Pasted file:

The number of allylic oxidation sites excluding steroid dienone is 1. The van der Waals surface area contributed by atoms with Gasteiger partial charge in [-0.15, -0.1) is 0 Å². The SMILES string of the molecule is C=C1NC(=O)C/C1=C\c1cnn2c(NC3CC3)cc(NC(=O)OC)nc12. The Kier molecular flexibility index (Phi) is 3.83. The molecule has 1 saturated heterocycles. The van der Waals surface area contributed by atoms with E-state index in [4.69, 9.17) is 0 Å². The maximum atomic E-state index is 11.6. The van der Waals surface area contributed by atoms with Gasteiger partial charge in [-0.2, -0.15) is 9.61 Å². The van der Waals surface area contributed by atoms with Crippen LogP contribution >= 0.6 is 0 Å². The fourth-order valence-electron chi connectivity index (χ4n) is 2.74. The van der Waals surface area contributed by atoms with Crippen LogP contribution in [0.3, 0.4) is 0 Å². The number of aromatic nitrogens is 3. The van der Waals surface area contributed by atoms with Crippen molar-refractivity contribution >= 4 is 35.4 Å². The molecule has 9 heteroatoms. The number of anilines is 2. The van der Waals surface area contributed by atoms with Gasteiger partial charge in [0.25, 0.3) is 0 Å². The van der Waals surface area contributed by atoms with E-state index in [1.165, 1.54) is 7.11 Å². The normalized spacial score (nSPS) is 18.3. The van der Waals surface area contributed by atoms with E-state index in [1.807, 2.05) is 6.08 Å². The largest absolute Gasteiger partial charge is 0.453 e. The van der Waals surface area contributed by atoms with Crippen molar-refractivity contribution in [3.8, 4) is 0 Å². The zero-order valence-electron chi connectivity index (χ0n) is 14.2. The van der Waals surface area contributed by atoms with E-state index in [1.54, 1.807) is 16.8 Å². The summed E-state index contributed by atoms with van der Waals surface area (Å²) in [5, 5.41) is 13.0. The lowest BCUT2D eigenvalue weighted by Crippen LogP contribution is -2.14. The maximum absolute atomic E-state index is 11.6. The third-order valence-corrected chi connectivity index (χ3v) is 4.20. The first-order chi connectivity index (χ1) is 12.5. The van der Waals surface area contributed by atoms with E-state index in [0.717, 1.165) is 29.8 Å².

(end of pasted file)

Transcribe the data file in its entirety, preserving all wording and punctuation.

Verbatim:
The number of allylic oxidation sites excluding steroid dienone is 1. The van der Waals surface area contributed by atoms with Gasteiger partial charge in [-0.15, -0.1) is 0 Å². The SMILES string of the molecule is C=C1NC(=O)C/C1=C\c1cnn2c(NC3CC3)cc(NC(=O)OC)nc12. The Kier molecular flexibility index (Phi) is 3.83. The molecule has 1 saturated heterocycles. The van der Waals surface area contributed by atoms with E-state index in [4.69, 9.17) is 0 Å². The maximum atomic E-state index is 11.6. The van der Waals surface area contributed by atoms with Gasteiger partial charge in [-0.2, -0.15) is 9.61 Å². The van der Waals surface area contributed by atoms with Crippen LogP contribution >= 0.6 is 0 Å². The fourth-order valence-electron chi connectivity index (χ4n) is 2.74. The van der Waals surface area contributed by atoms with Crippen LogP contribution in [0.3, 0.4) is 0 Å². The number of aromatic nitrogens is 3. The van der Waals surface area contributed by atoms with Crippen molar-refractivity contribution >= 4 is 35.4 Å². The molecule has 9 heteroatoms. The number of anilines is 2. The van der Waals surface area contributed by atoms with Gasteiger partial charge in [0.25, 0.3) is 0 Å². The van der Waals surface area contributed by atoms with E-state index in [1.165, 1.54) is 7.11 Å². The normalized spacial score (nSPS) is 18.3. The van der Waals surface area contributed by atoms with E-state index in [1.807, 2.05) is 6.08 Å². The largest absolute Gasteiger partial charge is 0.453 e. The van der Waals surface area contributed by atoms with Crippen molar-refractivity contribution in [3.8, 4) is 0 Å². The zero-order valence-electron chi connectivity index (χ0n) is 14.2. The van der Waals surface area contributed by atoms with E-state index in [1.54, 1.807) is 16.8 Å². The summed E-state index contributed by atoms with van der Waals surface area (Å²) in [5, 5.41) is 13.0. The lowest BCUT2D eigenvalue weighted by Crippen LogP contribution is -2.14. The maximum absolute atomic E-state index is 11.6. The third-order valence-corrected chi connectivity index (χ3v) is 4.20. The first-order chi connectivity index (χ1) is 12.5. The van der Waals surface area contributed by atoms with E-state index in [0.717, 1.165) is 29.8 Å².